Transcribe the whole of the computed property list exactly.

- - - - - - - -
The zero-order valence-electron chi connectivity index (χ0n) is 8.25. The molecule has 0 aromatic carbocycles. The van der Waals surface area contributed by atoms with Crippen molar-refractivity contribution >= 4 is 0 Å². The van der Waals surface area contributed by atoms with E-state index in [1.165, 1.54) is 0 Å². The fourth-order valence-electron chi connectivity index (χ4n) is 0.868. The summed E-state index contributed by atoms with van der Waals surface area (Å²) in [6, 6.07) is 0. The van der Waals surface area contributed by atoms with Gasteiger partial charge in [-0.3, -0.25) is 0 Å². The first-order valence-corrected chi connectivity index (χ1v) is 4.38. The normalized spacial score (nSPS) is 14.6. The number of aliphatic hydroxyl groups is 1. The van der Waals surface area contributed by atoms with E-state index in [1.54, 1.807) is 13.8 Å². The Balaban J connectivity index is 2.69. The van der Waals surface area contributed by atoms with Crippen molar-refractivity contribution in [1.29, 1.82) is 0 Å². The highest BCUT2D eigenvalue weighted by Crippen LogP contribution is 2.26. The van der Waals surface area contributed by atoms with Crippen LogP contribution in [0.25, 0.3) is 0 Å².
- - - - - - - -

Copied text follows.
The zero-order valence-electron chi connectivity index (χ0n) is 8.25. The molecule has 0 aromatic carbocycles. The van der Waals surface area contributed by atoms with Crippen molar-refractivity contribution >= 4 is 0 Å². The van der Waals surface area contributed by atoms with E-state index in [1.165, 1.54) is 0 Å². The fourth-order valence-electron chi connectivity index (χ4n) is 0.868. The summed E-state index contributed by atoms with van der Waals surface area (Å²) in [6, 6.07) is 0. The van der Waals surface area contributed by atoms with Gasteiger partial charge in [-0.3, -0.25) is 0 Å². The first-order valence-corrected chi connectivity index (χ1v) is 4.38. The normalized spacial score (nSPS) is 14.6. The number of aliphatic hydroxyl groups is 1. The van der Waals surface area contributed by atoms with E-state index in [1.54, 1.807) is 13.8 Å². The Balaban J connectivity index is 2.69. The van der Waals surface area contributed by atoms with Crippen molar-refractivity contribution in [1.29, 1.82) is 0 Å². The highest BCUT2D eigenvalue weighted by Crippen LogP contribution is 2.26. The van der Waals surface area contributed by atoms with Crippen LogP contribution in [0.25, 0.3) is 0 Å².